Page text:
How to spot a catfish
Catfishing is when someone sets up a fake online profile to trick people who are looking for love, usually to get money out of them. If you're online dating, read these tips so you know how to spot a catfish.
6 signs someone might be a catfish
- You've searched their name on the internet but they don't seem to exist. Or they do, but the photos don't match the photos on their dating profile.
- They're asking for money early into your relationship. They might be saying it's to come and visit you.
- They're telling you they love you, but you've only been talking for a couple of days or weeks.
- They're avoiding face-to-face contact, either meeting up or video chats.
- They're just a little bit too perfect.
- Their stories sometimes conflict with each other, or don't quite add up.
Do you think you've been catfished?
If you've been scammed out of your money by someone who wasn't who they said they were, there is help and support available.
Are they on social media?
If you've met someone online, it's a good idea to make sure they are who they say they are.
One way to do this is to look them up on social media sites like Facebook, Twitter and Instagram, or to search their name in a search engine.
Of course not everyone has social media, but if someone's on a dating app or website, they're more likely to have some other form of social media.
If you find them online, look out for:
- Number of photos – It's normal for people to have more than just one photo of themselves.
- Quality of photos – Do they have a few photos, but they all look like they've been taken by a professional photographer? Catfish often steal photos from the internet, and they often choose professional-looking shots.
Be wary of people you don't know sending you messages through your social media accounts. They might be flirty to try and trick you, so it's best to stick to meeting people online through dating websites.
Are they asking you for money?
If you've been chatting away to someone for a while and everything seems great, but then they ask you for money, think about it for a while before you send them any.
Is it very early in your relationship? Is it appropriate for them to be asking someone they've only known for a short time (and may never have met in real life) for money?
It's common for catfish to ask you for money that appears to be for your benefit. For example, they want to come and visit you but they can't afford the plane ticket, so they ask you for the plane fare.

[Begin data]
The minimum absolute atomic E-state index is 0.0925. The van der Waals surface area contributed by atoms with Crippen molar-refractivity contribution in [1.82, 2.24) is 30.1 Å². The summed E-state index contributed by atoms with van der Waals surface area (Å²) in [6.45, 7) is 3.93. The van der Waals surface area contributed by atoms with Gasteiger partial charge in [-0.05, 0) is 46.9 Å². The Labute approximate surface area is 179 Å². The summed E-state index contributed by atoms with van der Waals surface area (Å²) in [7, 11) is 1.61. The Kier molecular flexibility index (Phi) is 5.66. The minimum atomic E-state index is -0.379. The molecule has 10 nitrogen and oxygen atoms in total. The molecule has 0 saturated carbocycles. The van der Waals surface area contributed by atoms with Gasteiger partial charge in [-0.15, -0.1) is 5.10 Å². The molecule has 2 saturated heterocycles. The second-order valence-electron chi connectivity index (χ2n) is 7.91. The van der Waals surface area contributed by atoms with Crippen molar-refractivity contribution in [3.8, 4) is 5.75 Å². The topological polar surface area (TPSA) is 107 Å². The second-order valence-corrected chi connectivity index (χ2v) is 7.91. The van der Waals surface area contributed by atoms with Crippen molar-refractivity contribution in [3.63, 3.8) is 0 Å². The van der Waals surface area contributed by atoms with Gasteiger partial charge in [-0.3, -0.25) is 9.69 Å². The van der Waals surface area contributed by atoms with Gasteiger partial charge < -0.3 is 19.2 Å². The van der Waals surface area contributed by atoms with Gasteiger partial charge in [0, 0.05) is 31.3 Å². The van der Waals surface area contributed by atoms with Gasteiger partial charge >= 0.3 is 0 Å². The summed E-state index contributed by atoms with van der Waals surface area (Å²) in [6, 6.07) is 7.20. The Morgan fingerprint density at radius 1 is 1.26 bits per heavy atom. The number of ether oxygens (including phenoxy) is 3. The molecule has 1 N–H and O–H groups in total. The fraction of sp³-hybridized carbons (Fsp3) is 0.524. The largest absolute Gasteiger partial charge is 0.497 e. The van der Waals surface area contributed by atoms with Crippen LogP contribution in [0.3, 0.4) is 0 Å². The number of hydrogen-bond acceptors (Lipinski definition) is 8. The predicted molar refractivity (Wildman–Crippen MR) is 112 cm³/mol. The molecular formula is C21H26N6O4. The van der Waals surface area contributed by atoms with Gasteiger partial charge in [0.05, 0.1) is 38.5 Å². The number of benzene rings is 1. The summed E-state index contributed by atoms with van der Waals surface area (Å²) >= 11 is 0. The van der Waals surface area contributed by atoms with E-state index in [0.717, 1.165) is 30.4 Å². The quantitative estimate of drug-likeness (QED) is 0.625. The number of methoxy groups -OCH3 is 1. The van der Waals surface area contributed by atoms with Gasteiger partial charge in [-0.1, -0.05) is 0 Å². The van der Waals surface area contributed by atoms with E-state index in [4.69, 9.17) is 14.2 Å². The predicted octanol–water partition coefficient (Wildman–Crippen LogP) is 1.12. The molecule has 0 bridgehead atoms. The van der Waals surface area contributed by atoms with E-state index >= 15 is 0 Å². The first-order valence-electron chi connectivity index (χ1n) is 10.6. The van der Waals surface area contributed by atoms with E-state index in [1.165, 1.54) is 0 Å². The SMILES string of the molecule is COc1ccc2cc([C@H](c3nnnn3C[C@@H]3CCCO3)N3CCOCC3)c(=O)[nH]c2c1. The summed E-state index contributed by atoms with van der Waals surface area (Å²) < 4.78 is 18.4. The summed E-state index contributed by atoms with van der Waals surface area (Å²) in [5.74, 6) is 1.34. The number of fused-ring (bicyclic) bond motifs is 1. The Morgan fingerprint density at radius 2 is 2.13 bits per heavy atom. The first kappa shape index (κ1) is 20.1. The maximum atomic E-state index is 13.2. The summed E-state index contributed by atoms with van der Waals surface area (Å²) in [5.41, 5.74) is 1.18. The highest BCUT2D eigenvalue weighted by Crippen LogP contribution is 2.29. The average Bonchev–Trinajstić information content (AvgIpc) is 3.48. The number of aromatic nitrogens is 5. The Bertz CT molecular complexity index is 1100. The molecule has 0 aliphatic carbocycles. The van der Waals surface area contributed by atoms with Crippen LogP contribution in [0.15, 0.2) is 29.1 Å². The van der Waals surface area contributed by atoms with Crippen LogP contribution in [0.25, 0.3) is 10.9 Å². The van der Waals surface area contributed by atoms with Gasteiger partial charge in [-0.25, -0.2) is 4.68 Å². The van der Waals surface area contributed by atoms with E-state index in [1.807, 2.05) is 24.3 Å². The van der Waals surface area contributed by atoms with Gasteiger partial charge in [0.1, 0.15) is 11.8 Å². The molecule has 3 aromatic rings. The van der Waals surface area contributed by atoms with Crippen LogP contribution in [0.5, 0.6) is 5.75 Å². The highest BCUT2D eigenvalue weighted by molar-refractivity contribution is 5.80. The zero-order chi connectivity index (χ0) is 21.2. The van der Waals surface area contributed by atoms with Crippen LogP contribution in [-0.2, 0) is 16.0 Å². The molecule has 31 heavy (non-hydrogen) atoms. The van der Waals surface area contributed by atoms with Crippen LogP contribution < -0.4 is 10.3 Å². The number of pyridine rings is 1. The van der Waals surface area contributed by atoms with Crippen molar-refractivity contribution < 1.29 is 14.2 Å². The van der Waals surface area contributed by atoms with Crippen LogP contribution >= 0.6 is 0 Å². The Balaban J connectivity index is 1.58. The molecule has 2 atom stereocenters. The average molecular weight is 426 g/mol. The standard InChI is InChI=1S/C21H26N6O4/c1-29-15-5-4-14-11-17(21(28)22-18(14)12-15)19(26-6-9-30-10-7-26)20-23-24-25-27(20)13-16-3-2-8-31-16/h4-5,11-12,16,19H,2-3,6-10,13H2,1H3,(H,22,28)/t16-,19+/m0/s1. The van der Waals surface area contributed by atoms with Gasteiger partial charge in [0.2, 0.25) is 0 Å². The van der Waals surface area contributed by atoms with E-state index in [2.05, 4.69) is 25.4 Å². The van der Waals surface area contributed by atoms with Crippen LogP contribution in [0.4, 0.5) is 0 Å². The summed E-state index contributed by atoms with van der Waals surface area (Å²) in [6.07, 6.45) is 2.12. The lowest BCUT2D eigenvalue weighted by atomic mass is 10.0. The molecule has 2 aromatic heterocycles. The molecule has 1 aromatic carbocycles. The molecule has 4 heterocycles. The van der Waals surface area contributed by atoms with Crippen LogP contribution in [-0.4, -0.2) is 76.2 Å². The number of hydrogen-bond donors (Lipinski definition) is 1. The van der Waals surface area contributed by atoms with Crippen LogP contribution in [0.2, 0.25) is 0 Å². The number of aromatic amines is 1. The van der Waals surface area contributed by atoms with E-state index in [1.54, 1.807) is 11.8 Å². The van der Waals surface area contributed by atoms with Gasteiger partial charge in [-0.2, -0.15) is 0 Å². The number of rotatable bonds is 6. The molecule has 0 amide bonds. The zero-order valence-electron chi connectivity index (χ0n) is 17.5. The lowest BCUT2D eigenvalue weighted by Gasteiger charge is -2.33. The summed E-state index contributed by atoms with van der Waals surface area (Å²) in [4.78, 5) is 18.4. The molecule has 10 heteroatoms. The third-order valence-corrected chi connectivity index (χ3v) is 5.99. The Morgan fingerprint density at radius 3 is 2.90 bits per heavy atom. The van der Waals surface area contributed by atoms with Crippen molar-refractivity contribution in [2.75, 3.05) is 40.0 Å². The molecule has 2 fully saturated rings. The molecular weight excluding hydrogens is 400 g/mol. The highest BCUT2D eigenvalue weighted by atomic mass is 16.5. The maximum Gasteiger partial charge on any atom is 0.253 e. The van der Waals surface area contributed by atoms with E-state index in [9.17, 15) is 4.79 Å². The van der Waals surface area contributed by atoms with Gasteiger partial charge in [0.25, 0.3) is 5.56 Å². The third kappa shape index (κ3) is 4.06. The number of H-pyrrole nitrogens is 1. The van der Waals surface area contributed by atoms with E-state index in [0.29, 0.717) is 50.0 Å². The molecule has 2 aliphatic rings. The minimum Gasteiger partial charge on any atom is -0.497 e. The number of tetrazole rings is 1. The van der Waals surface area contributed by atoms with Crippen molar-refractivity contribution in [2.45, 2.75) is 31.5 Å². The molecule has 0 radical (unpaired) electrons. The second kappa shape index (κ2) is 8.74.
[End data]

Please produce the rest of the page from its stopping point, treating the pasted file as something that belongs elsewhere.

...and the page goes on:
Another technique is to start by asking for a small amount of money, then gradually asking for more and more each time.
You may want to be generous, especially if you're in a new romantic relationship, but think about your best interests first.
Is the relationship moving quickly?
Relationships normally develop over weeks and months. If someone is telling you things like 'I love you' and 'you're the one' and 'I can't live without you' within a few days, this should set off alarm bells.
Have you spoken face to face?
Have you spoken to the person face to face? Even if they live in another country, there are lots of ways to meet them online now, like Skype and Facetime.
If they're avoiding showing you their face, this could be a sign that they're not who they say they are. Try to arrange a face-to-face chat early in the relationship.
Is it too good to be true?
Be honest with yourself. If the person you're chatting to tells you they love you in the first couple of days, and seems to have a really wild and interesting life with loads of stories to tell, could it be too good to be true?
People aren't perfect, so the person you just met online probably isn't either.
Do their stories add up?
Human nature is to believe other people, even when the facts are stacked against them.
But watch out for inconsistencies in people's stories, and if something doesn't make sense, ask about it.
Learn more about catfishing
The BBC's Panorama programme did an investigation into romance scams for a recent episode. It contains a lot of useful information that may help you to spot a catfish yourself.